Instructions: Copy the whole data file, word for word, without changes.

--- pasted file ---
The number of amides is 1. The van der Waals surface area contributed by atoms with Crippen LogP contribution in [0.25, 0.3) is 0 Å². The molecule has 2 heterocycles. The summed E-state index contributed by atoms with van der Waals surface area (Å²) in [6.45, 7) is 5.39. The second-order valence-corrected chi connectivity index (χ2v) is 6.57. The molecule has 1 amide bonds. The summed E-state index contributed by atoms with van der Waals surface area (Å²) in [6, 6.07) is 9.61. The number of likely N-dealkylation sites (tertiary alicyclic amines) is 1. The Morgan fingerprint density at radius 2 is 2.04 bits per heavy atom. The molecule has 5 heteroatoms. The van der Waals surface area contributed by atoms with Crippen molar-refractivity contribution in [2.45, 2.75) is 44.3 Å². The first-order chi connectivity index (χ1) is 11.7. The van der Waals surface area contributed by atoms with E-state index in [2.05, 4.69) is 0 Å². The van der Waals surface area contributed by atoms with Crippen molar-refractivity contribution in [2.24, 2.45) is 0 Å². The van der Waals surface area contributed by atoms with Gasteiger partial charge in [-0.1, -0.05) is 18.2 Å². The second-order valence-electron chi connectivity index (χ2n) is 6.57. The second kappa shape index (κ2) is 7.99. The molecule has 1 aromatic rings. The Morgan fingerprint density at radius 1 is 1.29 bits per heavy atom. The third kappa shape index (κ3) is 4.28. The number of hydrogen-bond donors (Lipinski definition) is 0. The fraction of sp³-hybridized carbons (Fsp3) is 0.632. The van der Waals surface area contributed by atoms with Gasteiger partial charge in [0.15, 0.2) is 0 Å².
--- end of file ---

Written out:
The number of amides is 1. The van der Waals surface area contributed by atoms with Crippen LogP contribution in [0.25, 0.3) is 0 Å². The molecule has 2 heterocycles. The summed E-state index contributed by atoms with van der Waals surface area (Å²) in [6.45, 7) is 5.39. The second-order valence-corrected chi connectivity index (χ2v) is 6.57. The molecule has 1 amide bonds. The summed E-state index contributed by atoms with van der Waals surface area (Å²) in [6, 6.07) is 9.61. The number of likely N-dealkylation sites (tertiary alicyclic amines) is 1. The Morgan fingerprint density at radius 2 is 2.04 bits per heavy atom. The molecule has 5 heteroatoms. The van der Waals surface area contributed by atoms with Crippen molar-refractivity contribution in [2.45, 2.75) is 44.3 Å². The first-order chi connectivity index (χ1) is 11.7. The van der Waals surface area contributed by atoms with E-state index in [2.05, 4.69) is 0 Å². The van der Waals surface area contributed by atoms with Crippen molar-refractivity contribution in [2.24, 2.45) is 0 Å². The van der Waals surface area contributed by atoms with Gasteiger partial charge in [-0.1, -0.05) is 18.2 Å². The second-order valence-electron chi connectivity index (χ2n) is 6.57. The second kappa shape index (κ2) is 7.99. The molecule has 1 aromatic rings. The Morgan fingerprint density at radius 1 is 1.29 bits per heavy atom. The third kappa shape index (κ3) is 4.28. The number of hydrogen-bond donors (Lipinski definition) is 0. The fraction of sp³-hybridized carbons (Fsp3) is 0.632. The van der Waals surface area contributed by atoms with Gasteiger partial charge in [0.15, 0.2) is 0 Å².